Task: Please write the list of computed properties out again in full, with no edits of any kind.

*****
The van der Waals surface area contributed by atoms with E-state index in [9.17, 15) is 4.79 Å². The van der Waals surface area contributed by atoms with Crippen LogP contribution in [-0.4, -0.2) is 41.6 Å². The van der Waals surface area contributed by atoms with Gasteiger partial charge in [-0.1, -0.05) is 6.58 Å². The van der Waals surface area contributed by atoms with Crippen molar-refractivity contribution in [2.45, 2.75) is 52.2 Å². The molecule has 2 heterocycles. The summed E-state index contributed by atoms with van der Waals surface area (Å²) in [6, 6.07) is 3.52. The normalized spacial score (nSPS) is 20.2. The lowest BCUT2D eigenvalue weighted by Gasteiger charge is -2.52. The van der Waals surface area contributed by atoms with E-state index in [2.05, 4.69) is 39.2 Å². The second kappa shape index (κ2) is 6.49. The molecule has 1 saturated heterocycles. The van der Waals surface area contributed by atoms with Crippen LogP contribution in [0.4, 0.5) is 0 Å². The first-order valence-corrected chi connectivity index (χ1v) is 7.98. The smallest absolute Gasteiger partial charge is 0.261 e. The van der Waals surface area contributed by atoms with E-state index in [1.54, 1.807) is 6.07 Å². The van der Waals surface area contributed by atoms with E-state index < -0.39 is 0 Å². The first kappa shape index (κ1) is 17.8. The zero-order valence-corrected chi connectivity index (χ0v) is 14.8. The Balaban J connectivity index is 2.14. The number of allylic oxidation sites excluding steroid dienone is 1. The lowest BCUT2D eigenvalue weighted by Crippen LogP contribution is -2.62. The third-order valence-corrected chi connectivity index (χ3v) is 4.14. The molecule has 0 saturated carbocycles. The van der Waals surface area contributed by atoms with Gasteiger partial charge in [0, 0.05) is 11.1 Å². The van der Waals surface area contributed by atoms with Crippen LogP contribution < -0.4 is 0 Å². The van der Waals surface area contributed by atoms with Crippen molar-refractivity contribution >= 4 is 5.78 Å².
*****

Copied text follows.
The van der Waals surface area contributed by atoms with E-state index in [9.17, 15) is 4.79 Å². The van der Waals surface area contributed by atoms with Crippen LogP contribution in [-0.4, -0.2) is 41.6 Å². The van der Waals surface area contributed by atoms with Gasteiger partial charge in [-0.1, -0.05) is 6.58 Å². The van der Waals surface area contributed by atoms with Crippen molar-refractivity contribution in [2.45, 2.75) is 52.2 Å². The molecule has 2 heterocycles. The summed E-state index contributed by atoms with van der Waals surface area (Å²) in [6, 6.07) is 3.52. The normalized spacial score (nSPS) is 20.2. The lowest BCUT2D eigenvalue weighted by Gasteiger charge is -2.52. The van der Waals surface area contributed by atoms with E-state index in [2.05, 4.69) is 39.2 Å². The second kappa shape index (κ2) is 6.49. The molecule has 1 saturated heterocycles. The van der Waals surface area contributed by atoms with Crippen LogP contribution in [0.4, 0.5) is 0 Å². The first-order valence-corrected chi connectivity index (χ1v) is 7.98. The smallest absolute Gasteiger partial charge is 0.261 e. The van der Waals surface area contributed by atoms with E-state index in [1.54, 1.807) is 6.07 Å². The van der Waals surface area contributed by atoms with E-state index < -0.39 is 0 Å². The first kappa shape index (κ1) is 17.8. The zero-order valence-corrected chi connectivity index (χ0v) is 14.8. The Balaban J connectivity index is 2.14. The number of allylic oxidation sites excluding steroid dienone is 1. The lowest BCUT2D eigenvalue weighted by Crippen LogP contribution is -2.62. The third-order valence-corrected chi connectivity index (χ3v) is 4.14. The molecule has 0 saturated carbocycles. The van der Waals surface area contributed by atoms with Gasteiger partial charge in [0, 0.05) is 11.1 Å². The van der Waals surface area contributed by atoms with Crippen LogP contribution < -0.4 is 0 Å². The van der Waals surface area contributed by atoms with Crippen molar-refractivity contribution >= 4 is 5.78 Å².